In additional to the cassava, legumes and sugar palms, every hectare of agroforest also contains many other species of plants and trees yielding fruits, food, medicinal plants and a home for wild and farm animals. Planted and executed with the same brilliance, it creates a zero waste and multiple outputs system. The list of plants comprises some 150 species as part of the agroforestry recipes. Every component is carefully planned to give different economic returns over the years, maximizing the energy gifted by the sun and in profound respect for mother nature.
Willie kept surprising us with more innovations. Knowing that the new capital of Indonesia will be relocated very close to the ARSARI project. They anticipated a great demand of drinking water. Therefore ARSARI will build a strategically placed dam to create a lake reservoir capable of supplying fresh water to 2.5 million people and a booming industry. The water will be filtered with the biochar produced locally, capturing nutrients in the water that will then go back to the soil. Since the water will flow downhill they will install hydropower turbines to produce electricity and avoid electricity for pumping water. On the lake there will also be a floating solar farm that will use the cooling effect of the water to operate at greater efficiency. It is important to note that the supply of this vital amount of water is actually provided not only by the agroforestry areas but also by an additional 53,000 hectares of conservation areas that will remain as a sanctuary for wildlife and notably for orangutans. This creates an unusually explicit awareness of the importance of preserving the forest to support human existence and development.
I could continue talking of the tissue culture lab, the sustainable fish farms, the bird nest farming, the experimental growing plots for different crops, the brilliant DIY experiments, bioclimatic constructions, the onsite villages, the ecotourism project, the tire recycling program, the guano harvesting, the gorgeous caves, the cassava industrial facilities, the happy goats and cows, compost facilities, wood drying technology, the stone mining, the satellite monitoring, the fire fighting brigade, the poacher monitoring system, the health studies, perfume making, amazing greenhouses and the list continues.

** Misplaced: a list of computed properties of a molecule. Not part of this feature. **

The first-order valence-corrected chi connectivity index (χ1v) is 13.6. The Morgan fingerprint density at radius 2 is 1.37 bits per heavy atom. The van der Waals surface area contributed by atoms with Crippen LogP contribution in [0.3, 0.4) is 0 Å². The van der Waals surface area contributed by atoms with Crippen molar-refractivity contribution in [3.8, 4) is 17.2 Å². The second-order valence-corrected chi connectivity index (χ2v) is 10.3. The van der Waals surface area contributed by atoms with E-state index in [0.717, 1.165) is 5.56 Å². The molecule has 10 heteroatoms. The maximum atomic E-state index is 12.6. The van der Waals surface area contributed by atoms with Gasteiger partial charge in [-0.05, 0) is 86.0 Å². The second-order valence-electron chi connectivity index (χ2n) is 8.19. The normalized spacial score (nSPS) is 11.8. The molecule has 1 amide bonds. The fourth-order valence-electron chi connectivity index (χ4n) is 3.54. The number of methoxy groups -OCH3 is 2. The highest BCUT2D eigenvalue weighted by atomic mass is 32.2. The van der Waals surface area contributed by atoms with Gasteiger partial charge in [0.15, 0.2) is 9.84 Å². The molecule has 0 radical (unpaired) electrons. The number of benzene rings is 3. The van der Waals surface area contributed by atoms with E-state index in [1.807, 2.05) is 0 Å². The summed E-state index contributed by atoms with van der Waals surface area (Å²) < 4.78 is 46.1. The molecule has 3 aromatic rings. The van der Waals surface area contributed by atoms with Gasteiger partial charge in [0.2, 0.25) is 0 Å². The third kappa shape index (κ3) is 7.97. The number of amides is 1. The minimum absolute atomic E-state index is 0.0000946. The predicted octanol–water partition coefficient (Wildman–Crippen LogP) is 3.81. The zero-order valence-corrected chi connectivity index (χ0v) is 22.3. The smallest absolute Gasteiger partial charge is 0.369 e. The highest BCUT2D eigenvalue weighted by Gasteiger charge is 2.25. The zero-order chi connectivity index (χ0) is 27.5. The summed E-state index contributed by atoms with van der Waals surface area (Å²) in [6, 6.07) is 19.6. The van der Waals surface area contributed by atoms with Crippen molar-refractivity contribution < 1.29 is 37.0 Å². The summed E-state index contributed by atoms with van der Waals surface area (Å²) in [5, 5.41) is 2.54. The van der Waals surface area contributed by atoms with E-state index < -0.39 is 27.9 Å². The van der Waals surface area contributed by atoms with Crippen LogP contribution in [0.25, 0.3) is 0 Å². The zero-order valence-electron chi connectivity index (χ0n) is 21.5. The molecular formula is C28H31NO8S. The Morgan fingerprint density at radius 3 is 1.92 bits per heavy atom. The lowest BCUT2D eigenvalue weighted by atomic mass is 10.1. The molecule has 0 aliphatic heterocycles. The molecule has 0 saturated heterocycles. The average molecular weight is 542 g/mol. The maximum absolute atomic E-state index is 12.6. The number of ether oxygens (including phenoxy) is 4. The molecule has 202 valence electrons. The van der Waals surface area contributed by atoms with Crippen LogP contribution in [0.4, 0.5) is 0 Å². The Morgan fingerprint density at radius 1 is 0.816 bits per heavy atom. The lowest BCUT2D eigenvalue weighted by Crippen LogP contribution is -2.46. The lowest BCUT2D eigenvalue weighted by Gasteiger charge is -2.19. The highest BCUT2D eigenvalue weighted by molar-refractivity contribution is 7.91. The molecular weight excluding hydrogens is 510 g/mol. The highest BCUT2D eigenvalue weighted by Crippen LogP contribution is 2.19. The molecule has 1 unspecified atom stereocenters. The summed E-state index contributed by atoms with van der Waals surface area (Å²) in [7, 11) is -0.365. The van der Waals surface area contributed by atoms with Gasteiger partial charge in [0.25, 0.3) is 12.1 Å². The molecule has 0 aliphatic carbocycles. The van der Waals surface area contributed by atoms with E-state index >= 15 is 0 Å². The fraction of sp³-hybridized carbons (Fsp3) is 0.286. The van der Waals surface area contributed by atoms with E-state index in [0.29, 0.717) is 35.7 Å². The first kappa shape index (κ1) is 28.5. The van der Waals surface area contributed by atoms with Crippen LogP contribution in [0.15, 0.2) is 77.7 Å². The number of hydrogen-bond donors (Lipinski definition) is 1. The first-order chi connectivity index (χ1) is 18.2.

I rather talk about the orangutans. We had the immense privilege to visit Iskander and Bento in a pioneering program. The visit was brief and the experience was profound in ways difficult to put in words. Turns out that zoos with orangutans keep only one dominant male to several females in the groups on display. That leaves many “surplus” male orangutans sentenced to a life in small cages. In nature, the non alpha males would normally create a band of brothers and will not become dominant males as long as other alpha males are roaming there. Willie is now creating a pioneering program to rescue these lonely males with impressive cheek pads. They are placed in spacious cages a few meters across from each other were they have time to be isolated and get used to each others presence. After some time they are moved into a large facility all together to let them fight and sort out who is the dominant male. The system includes escape routes and medical assistance for the losers safety. After the leader is determined and the band of brothers consolidated they will be moved to an island with no females where they can live freely. Macaques and other primates will also be introduced on the same islands to steal the orangutans food from feeding stations and keep life interesting.
Conscious of the complexity of the agroforestry system, the 40 years of experience on his shoulders and that he will not be around forever, Willie is also working to create a digital knowledge base to share his wisdom with other people with strong common values. The aim is an artificial intelligence system that will be able to diagnose a piece of land and consider soil quality analysis, weather forecasts, topography, biodiversity, vegetation, hydrology, available labor, geolocation, etc. Then laying out a plan or recipe to convert the land into a successful regenerative agroforestry project to restore the land and support a prosperous local economy. If he can accomplish this vision, he truly will continue to grow a legacy beyond his lifetime and beyond the already impressive accomplishments to date. I wish we are blessed with many more years of Willie Smits and when the time comes, I hope we can all continue to make use of his brilliance in service of the ecological and humane values that drive his life today.